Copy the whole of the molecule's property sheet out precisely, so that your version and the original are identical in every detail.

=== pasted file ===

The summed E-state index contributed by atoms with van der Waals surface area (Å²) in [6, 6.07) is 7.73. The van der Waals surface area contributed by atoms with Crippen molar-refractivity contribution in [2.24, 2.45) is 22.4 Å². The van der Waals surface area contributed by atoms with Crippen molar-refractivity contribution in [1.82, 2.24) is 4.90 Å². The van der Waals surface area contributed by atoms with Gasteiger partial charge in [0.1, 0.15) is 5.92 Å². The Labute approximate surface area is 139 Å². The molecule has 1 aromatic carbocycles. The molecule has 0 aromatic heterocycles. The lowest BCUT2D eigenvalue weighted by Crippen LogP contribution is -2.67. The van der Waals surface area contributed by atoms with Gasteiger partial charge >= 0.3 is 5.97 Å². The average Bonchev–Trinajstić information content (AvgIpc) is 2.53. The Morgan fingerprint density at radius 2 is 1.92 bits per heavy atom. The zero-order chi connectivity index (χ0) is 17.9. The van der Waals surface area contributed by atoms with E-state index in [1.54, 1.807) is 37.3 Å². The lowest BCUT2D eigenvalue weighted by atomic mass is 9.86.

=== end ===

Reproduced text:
The summed E-state index contributed by atoms with van der Waals surface area (Å²) in [6, 6.07) is 7.73. The van der Waals surface area contributed by atoms with Crippen molar-refractivity contribution in [2.24, 2.45) is 22.4 Å². The van der Waals surface area contributed by atoms with Crippen molar-refractivity contribution in [1.82, 2.24) is 4.90 Å². The van der Waals surface area contributed by atoms with Gasteiger partial charge in [0.1, 0.15) is 5.92 Å². The Labute approximate surface area is 139 Å². The molecule has 1 aromatic carbocycles. The molecule has 0 aromatic heterocycles. The lowest BCUT2D eigenvalue weighted by Crippen LogP contribution is -2.67. The van der Waals surface area contributed by atoms with Gasteiger partial charge >= 0.3 is 5.97 Å². The average Bonchev–Trinajstić information content (AvgIpc) is 2.53. The Morgan fingerprint density at radius 2 is 1.92 bits per heavy atom. The zero-order chi connectivity index (χ0) is 17.9. The van der Waals surface area contributed by atoms with E-state index in [1.54, 1.807) is 37.3 Å². The lowest BCUT2D eigenvalue weighted by atomic mass is 9.86.